AV stands for audio-video or audio-visual. These are the guys that design the video displays that you look at and the sound systems that you listen to.
IT stands for Information Technology. These are the agents who make sure that all of the data in an organization can be stored and routed from one place to another.
What do these two things have to do with each other? How do they bring forward AV IT solutions?
We’ve become increasingly good at digitizing audio and video. We break them up into 1’s and 0’s so that we can send them out across the network. Why? Because it is cheaper and more efficient. What used to require a bundle of over 100 cables running over 1,000’ in a stadium can now travel down a single network cable. Just as importantly, we can route that audio and video, increasingly, to anywhere on the network.
Today, audio over the network is becoming a given. Manufacturers today make devices that accept IP audio for nearly every point in the signal chain. Yes… even microphones and speakers. This comes at a time when we are able to extend and create larger networks. The audio networks protocols of today have a quarter of the latency of systems available a decade ago.
Taking networked audio out to the ends of the signal chain (the microphone and speakers) is a fairly new feature. This is predominantly due to the miniaturization and commoditization of chip manufacturing. Just a few years ago, we couldn’t get the electronics for a microphone input small enough to fit inside a wallplate without generating too much heat. That meant that we were still running old school copper cabling back to a device in a central rack room. These challenges are largely being overcome.
Today we are at a unique tipping point that we will soon be putting all of our videos over the network also. We are coming from a 1Gb world, which was not even sufficient to transport 1080P video. For the first time in the history of video and networking, networking bandwidth is higher than the mainstream video bandwidth (10G when 1080p/4K(30) require 3.2 and 6.4G respectively). We have reached a tipping point where networking bandwidth is higher than video bandwidth even looking into the future.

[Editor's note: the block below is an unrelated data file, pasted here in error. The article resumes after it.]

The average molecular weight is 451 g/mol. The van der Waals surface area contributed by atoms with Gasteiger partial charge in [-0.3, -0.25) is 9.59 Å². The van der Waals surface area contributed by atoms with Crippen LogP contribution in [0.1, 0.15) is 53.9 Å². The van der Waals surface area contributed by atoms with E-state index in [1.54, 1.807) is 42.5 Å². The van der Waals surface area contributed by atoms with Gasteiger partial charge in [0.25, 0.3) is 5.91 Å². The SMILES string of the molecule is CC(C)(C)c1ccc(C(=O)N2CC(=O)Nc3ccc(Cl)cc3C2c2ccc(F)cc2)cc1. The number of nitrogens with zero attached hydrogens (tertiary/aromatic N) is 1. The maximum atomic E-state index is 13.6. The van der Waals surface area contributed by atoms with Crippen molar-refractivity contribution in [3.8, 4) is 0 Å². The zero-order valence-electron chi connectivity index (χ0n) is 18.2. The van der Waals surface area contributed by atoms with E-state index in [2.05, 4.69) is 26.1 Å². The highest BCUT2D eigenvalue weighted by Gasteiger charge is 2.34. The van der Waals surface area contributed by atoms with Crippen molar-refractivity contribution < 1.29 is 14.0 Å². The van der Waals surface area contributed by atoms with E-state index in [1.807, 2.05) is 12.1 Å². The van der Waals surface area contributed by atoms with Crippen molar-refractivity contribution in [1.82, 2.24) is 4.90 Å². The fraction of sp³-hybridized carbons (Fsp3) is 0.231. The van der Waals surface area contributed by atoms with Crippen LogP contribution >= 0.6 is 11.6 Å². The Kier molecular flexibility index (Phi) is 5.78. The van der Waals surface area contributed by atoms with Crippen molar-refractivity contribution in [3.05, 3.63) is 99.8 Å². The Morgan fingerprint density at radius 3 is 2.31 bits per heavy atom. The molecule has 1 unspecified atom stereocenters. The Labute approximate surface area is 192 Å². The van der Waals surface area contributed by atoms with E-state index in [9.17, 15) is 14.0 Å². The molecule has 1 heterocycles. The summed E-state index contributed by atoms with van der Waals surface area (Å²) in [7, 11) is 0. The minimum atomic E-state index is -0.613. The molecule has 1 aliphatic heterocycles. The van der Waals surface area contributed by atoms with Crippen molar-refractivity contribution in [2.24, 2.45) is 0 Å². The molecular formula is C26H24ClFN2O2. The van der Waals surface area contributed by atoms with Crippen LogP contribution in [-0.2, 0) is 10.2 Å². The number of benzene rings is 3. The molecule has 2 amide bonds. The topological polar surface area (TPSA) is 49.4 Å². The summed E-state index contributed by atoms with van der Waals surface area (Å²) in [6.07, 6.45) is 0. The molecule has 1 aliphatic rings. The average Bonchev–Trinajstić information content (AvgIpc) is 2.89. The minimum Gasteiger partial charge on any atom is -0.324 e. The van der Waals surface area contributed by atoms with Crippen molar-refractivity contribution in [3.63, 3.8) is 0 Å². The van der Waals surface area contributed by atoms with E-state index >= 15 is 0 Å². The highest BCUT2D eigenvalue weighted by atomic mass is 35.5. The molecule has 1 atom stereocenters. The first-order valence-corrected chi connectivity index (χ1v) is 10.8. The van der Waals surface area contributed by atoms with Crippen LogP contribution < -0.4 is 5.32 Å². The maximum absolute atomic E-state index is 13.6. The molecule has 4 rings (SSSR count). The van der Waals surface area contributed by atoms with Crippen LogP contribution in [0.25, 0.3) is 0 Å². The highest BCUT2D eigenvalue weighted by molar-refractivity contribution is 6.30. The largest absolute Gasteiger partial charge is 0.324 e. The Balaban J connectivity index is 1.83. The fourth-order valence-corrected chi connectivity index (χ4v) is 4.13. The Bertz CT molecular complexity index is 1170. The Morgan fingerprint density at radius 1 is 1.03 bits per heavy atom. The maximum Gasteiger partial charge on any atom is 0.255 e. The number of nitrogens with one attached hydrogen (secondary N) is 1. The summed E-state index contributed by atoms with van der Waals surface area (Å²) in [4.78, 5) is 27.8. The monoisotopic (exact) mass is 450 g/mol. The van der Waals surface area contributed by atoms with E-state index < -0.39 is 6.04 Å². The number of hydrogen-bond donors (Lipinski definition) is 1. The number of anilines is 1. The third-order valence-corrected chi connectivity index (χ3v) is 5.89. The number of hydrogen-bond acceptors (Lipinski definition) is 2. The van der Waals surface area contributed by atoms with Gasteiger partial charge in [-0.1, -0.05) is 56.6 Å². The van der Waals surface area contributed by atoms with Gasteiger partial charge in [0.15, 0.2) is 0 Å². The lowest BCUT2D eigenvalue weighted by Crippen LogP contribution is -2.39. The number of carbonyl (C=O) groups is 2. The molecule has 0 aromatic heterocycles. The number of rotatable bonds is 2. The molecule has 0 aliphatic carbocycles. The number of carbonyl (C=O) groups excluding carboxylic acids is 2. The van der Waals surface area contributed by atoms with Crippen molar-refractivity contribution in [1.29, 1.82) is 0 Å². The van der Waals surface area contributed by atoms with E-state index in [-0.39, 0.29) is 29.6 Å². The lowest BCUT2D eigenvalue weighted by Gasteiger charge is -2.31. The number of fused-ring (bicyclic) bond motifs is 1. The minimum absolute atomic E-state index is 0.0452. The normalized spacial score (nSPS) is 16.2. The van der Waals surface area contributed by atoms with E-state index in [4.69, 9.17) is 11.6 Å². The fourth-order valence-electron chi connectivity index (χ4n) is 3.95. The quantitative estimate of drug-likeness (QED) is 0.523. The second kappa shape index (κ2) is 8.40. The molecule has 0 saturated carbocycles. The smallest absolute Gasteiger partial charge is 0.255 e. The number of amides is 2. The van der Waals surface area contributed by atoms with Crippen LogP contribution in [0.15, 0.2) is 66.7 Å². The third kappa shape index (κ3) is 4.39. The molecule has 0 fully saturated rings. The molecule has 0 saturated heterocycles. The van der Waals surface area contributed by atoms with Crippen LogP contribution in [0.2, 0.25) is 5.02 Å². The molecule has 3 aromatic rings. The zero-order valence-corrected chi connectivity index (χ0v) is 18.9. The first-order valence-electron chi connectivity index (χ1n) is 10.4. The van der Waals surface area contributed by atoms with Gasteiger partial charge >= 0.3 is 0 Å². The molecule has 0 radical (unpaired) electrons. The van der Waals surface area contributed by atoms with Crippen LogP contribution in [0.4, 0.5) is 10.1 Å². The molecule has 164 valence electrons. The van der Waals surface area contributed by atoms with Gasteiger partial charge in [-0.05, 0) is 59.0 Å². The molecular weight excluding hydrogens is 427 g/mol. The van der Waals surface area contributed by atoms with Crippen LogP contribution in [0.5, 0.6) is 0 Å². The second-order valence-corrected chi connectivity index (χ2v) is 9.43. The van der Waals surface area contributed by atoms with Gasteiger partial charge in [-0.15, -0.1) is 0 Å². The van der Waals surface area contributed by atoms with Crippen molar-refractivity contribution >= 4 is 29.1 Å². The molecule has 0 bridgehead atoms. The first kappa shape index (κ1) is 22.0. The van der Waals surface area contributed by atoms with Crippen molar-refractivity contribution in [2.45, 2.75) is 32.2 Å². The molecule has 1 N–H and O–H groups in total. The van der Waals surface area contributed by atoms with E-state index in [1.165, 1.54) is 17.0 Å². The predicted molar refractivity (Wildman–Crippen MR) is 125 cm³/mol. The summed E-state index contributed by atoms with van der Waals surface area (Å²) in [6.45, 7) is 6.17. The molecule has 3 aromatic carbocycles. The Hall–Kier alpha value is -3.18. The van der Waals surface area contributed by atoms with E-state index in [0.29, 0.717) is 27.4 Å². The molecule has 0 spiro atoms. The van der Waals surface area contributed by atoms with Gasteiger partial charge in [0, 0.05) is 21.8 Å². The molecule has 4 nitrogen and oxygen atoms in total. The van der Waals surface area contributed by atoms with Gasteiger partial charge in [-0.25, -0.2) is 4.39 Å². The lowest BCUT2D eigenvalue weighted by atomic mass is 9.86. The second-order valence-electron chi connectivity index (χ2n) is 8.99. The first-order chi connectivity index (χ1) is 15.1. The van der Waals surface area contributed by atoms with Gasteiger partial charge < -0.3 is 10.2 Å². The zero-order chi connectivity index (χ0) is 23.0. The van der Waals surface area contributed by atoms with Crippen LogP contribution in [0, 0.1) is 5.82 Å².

The unique twist here is that the video bandwidth required will still be more than most of the networks that are in place for a while. In the past, we have used all sorts of tricks to fit the video bandwidth into the available facility LAN bandwidth. We’ve been making use of the existing pipe. The tail is about to start wagging the dog, though. Why would this change?
In the next few years, when the bandwidth of available network technology becomes higher than the bandwidth requirements for video, it will no longer be cost-effective to build dedicated video switching hardware. Instead, we will use off-the-shelf networking equipment, which will be more reliable and less expensive. When this happens, it will also offer the opportunity to leverage network expansion. Expanding the network will be able to “go on a free ride” while piggybacking on the AV budget that was already in place. I’ve written a whole article on the future of video over networks.
As if the concepts above weren’t enough evidence of the importance of converging audio/video and networking, we come to the most important factor. Controlling all this stuff. A niche market for the audio and video industry for years has been controlling. This stuff is complicated and most people are technology geeks, not engineers and programmers. Engineers and programmers care how things work. Technology geeks just want them to work. Apple has made a fortune understanding technology geeks.
Soon a large population of the entire world (not just the US) will have a smartphone. Big data analytics is still big on data and small on analytics. This is about to change. Personal and corporate data is moving into the cloud. Managed services are booming. The IoT (Internet of Things) is about to explode in a way that almost no one sees coming. As this happens, the audio and video industry is in an interesting position, having had a historical position in the control market.
We like to say that the network is everywhere. It’s not. But it’s going to be. Up until now, the slow crawl of data has still been the predominant means of transporting data on the internet. Think about it. You’re reading this article, instead of watching it on YouTube or listening to it on Audible. We are crossing the threshold where audio and video will be much bigger players in your data life. One of the keys is to make this information personalized and useful. This is going to happen over the next decade. It will be both amazing and earth-shattering. I could try to be dramatic and say that it’s coming like a moving train. It’s not. Instead, it will sneak up on you, like most technology. The exponential curve of technology isn’t explosive. It’s more like having kids. One day you’re changing diapers and the next they’re in school. A lot of time passed. Many things passed. It just happened faster than you could have ever imagined.